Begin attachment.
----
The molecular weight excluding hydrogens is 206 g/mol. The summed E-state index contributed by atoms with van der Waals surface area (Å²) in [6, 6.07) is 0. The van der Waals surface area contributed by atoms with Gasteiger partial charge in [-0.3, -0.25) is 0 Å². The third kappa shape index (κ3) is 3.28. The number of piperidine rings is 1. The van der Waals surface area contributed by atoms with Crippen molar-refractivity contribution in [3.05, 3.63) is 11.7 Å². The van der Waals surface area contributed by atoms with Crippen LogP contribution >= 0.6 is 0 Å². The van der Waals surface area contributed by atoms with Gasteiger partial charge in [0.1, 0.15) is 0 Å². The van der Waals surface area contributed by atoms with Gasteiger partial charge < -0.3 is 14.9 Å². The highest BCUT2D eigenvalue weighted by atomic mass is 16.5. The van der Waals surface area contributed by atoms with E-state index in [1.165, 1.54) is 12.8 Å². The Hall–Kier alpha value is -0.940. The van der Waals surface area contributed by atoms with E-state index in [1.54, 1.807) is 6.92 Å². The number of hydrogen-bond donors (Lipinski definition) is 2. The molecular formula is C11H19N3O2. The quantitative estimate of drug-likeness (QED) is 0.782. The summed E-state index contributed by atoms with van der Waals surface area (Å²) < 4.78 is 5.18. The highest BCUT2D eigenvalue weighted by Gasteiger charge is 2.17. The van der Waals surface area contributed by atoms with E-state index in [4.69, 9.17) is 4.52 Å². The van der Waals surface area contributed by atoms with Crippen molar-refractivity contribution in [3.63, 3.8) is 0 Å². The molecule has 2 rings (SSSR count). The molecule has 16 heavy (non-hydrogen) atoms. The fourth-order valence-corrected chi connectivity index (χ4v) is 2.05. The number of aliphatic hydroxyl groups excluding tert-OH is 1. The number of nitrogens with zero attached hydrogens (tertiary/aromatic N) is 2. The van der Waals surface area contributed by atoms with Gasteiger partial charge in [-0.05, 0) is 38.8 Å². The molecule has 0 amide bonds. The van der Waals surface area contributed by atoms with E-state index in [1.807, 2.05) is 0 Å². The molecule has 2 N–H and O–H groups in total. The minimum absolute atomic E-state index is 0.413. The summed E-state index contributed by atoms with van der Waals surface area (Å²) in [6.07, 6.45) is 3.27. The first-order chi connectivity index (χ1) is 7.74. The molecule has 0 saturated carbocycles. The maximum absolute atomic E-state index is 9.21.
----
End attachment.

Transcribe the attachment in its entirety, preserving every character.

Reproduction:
The molecular weight excluding hydrogens is 206 g/mol. The summed E-state index contributed by atoms with van der Waals surface area (Å²) in [6, 6.07) is 0. The van der Waals surface area contributed by atoms with Gasteiger partial charge in [-0.3, -0.25) is 0 Å². The third kappa shape index (κ3) is 3.28. The number of piperidine rings is 1. The van der Waals surface area contributed by atoms with Crippen molar-refractivity contribution in [3.05, 3.63) is 11.7 Å². The van der Waals surface area contributed by atoms with Crippen LogP contribution >= 0.6 is 0 Å². The van der Waals surface area contributed by atoms with Gasteiger partial charge in [0.1, 0.15) is 0 Å². The van der Waals surface area contributed by atoms with Gasteiger partial charge < -0.3 is 14.9 Å². The highest BCUT2D eigenvalue weighted by atomic mass is 16.5. The van der Waals surface area contributed by atoms with E-state index in [1.165, 1.54) is 12.8 Å². The Hall–Kier alpha value is -0.940. The van der Waals surface area contributed by atoms with E-state index in [1.54, 1.807) is 6.92 Å². The number of hydrogen-bond donors (Lipinski definition) is 2. The molecular formula is C11H19N3O2. The quantitative estimate of drug-likeness (QED) is 0.782. The summed E-state index contributed by atoms with van der Waals surface area (Å²) < 4.78 is 5.18. The highest BCUT2D eigenvalue weighted by Gasteiger charge is 2.17. The van der Waals surface area contributed by atoms with E-state index in [4.69, 9.17) is 4.52 Å². The van der Waals surface area contributed by atoms with Crippen molar-refractivity contribution in [3.63, 3.8) is 0 Å². The molecule has 2 rings (SSSR count). The molecule has 16 heavy (non-hydrogen) atoms. The fourth-order valence-corrected chi connectivity index (χ4v) is 2.05. The number of aliphatic hydroxyl groups excluding tert-OH is 1. The number of nitrogens with zero attached hydrogens (tertiary/aromatic N) is 2. The van der Waals surface area contributed by atoms with Gasteiger partial charge in [-0.05, 0) is 38.8 Å². The molecule has 0 amide bonds. The van der Waals surface area contributed by atoms with E-state index in [1.807, 2.05) is 0 Å². The molecule has 2 N–H and O–H groups in total. The minimum absolute atomic E-state index is 0.413. The summed E-state index contributed by atoms with van der Waals surface area (Å²) in [6.07, 6.45) is 3.27. The first-order chi connectivity index (χ1) is 7.74. The molecule has 0 saturated carbocycles. The maximum absolute atomic E-state index is 9.21.